It’s really pretty simple. US Airways doesn’t currently generate the kind of revenues American, Delta, or United do. It compensates for that by having lower costs, particularly lower labor costs. A merger pushes US Airways’ portion of a newly combined operation to American Airlines’ much higher labor costs.
You don’t have to take my word for it. The US Airline Pilots Association, US Airways’ pilots union, just signed a memorandum of understand with American’s pilots union. It said in a message to its members that “If this merger transpires, we believe this MOU is the quickest and surest path to a better lifestyle for us all.”
Key points USAPA stressed include:
o US Airways pilots will be paid the same as American pilots starting on the Effective Date (of approved Plan of Reorganization).
o After the Effective Date, US Airways pilots will receive a retrospective payment based on the new pay rates back to the date of pilot ratification.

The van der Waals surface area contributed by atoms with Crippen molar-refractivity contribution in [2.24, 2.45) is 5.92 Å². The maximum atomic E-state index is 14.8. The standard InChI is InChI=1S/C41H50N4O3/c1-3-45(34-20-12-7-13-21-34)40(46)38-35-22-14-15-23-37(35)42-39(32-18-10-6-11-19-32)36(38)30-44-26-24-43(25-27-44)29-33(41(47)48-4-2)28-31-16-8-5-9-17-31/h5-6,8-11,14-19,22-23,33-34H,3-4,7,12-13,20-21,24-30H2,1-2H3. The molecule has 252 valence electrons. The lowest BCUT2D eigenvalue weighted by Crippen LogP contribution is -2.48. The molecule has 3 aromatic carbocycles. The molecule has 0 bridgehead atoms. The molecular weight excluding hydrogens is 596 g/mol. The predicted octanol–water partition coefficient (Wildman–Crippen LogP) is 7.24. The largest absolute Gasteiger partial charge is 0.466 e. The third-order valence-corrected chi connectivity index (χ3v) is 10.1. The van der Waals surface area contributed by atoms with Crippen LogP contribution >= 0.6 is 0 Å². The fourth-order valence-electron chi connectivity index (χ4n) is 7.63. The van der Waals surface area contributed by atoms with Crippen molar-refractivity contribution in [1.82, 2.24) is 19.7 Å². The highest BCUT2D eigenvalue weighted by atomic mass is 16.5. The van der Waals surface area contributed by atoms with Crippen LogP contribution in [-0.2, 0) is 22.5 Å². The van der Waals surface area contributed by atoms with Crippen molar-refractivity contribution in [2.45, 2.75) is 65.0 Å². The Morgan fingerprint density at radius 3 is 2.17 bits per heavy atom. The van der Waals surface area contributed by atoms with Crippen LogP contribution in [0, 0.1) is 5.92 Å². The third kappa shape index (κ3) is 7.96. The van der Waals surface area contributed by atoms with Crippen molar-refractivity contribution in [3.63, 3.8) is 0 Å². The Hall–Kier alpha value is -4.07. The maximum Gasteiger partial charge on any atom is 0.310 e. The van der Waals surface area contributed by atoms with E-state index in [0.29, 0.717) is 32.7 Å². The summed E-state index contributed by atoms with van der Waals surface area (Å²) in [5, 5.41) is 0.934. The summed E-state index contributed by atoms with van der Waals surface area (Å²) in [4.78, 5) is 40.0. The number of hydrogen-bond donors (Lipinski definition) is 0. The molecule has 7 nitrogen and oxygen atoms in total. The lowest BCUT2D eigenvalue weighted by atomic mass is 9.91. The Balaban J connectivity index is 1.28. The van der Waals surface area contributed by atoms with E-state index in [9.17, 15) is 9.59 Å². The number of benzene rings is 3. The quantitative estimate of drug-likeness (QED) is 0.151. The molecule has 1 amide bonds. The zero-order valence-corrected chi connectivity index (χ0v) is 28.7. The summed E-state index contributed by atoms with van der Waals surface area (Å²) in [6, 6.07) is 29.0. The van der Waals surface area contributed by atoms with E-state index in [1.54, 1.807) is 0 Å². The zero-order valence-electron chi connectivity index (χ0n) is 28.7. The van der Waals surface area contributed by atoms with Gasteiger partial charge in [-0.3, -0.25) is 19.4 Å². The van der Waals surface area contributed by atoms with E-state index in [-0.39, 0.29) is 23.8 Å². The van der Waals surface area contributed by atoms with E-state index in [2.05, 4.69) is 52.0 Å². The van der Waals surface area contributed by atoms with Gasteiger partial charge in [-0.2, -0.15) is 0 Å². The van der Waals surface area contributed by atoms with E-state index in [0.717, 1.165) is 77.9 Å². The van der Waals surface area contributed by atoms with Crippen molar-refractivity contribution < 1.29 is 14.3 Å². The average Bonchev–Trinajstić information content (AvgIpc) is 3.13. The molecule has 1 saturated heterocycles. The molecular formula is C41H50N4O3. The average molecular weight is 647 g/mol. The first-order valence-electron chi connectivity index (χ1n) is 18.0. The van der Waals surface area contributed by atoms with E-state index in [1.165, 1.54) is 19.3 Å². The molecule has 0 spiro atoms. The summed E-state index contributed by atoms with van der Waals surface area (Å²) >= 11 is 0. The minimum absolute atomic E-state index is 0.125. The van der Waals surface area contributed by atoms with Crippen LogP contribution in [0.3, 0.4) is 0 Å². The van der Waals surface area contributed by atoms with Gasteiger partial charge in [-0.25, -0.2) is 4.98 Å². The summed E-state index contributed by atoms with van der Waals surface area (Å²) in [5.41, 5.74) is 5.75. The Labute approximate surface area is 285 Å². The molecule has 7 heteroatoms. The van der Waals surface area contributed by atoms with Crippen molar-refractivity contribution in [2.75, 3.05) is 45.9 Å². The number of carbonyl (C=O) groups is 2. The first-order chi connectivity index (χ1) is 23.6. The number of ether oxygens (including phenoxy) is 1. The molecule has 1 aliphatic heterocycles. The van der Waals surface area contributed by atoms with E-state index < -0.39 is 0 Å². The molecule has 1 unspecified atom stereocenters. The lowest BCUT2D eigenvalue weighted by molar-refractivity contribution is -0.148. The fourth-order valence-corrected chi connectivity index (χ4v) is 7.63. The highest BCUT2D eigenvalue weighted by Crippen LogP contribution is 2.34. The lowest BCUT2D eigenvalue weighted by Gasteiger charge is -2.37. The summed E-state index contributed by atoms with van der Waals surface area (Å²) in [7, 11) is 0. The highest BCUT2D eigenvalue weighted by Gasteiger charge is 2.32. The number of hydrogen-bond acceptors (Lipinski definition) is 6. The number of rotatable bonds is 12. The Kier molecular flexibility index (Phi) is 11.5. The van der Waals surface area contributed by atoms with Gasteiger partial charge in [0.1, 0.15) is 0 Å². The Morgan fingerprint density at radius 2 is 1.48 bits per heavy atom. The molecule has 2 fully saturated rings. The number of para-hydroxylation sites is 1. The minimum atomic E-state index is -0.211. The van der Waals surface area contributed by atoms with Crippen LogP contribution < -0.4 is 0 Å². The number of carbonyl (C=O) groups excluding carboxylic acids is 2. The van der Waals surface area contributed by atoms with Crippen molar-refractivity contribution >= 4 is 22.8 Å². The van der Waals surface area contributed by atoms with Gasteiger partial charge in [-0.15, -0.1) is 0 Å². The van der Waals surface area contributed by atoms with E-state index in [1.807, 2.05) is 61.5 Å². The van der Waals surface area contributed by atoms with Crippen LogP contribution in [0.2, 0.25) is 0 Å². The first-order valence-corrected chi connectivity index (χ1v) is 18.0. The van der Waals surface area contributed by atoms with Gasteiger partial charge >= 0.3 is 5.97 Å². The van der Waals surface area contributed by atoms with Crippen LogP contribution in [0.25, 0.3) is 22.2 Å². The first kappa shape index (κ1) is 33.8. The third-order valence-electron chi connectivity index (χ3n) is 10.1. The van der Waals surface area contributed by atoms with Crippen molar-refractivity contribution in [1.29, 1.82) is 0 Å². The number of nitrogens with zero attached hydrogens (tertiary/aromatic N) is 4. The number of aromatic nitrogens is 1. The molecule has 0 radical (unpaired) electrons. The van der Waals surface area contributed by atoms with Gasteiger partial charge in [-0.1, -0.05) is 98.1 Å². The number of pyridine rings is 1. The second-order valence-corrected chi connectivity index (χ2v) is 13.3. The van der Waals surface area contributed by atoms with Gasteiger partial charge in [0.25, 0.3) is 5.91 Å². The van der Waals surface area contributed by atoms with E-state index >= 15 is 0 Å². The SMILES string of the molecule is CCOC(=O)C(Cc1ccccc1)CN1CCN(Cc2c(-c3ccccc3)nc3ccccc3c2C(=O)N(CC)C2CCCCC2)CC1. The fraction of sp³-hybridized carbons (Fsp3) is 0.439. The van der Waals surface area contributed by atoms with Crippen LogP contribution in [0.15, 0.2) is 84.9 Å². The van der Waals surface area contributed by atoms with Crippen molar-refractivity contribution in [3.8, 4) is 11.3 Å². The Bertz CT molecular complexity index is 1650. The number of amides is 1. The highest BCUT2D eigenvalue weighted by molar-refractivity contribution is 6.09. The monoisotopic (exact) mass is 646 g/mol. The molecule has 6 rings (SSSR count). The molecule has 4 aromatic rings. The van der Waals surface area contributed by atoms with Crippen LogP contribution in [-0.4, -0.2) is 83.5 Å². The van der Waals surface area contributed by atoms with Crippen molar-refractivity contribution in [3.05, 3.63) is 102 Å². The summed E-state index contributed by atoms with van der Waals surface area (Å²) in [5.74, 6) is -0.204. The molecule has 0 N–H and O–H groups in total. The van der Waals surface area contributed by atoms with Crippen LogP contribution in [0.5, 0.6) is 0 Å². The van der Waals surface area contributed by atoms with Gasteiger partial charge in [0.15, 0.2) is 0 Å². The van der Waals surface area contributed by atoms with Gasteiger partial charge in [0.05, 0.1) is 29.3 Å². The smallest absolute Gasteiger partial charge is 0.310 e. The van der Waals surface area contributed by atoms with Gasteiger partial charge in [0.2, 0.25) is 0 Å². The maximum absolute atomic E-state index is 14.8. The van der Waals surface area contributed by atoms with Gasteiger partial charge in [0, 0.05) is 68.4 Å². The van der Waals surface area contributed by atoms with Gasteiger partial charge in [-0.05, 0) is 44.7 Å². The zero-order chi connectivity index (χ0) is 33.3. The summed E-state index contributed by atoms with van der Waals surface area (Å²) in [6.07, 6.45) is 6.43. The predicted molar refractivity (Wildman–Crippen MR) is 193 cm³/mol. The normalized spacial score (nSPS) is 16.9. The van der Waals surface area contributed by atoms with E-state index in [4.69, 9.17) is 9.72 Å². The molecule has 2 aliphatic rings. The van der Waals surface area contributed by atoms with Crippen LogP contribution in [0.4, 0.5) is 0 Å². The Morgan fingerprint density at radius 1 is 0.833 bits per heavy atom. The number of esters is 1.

o These new rates will result in pay increases ranging from 13% to 35% over today’s rates for this year, plus substantial annual increases for the life of the contract.
Those higher labor rates will undoubtedly render portions of US Airways’ existing route structure unprofitable, including a percentage of the flying from Charlotte, the airline’s largest hub. The only way to compensate for that is by reducing the number of flights (capacity) at CLT and/or increasing fares.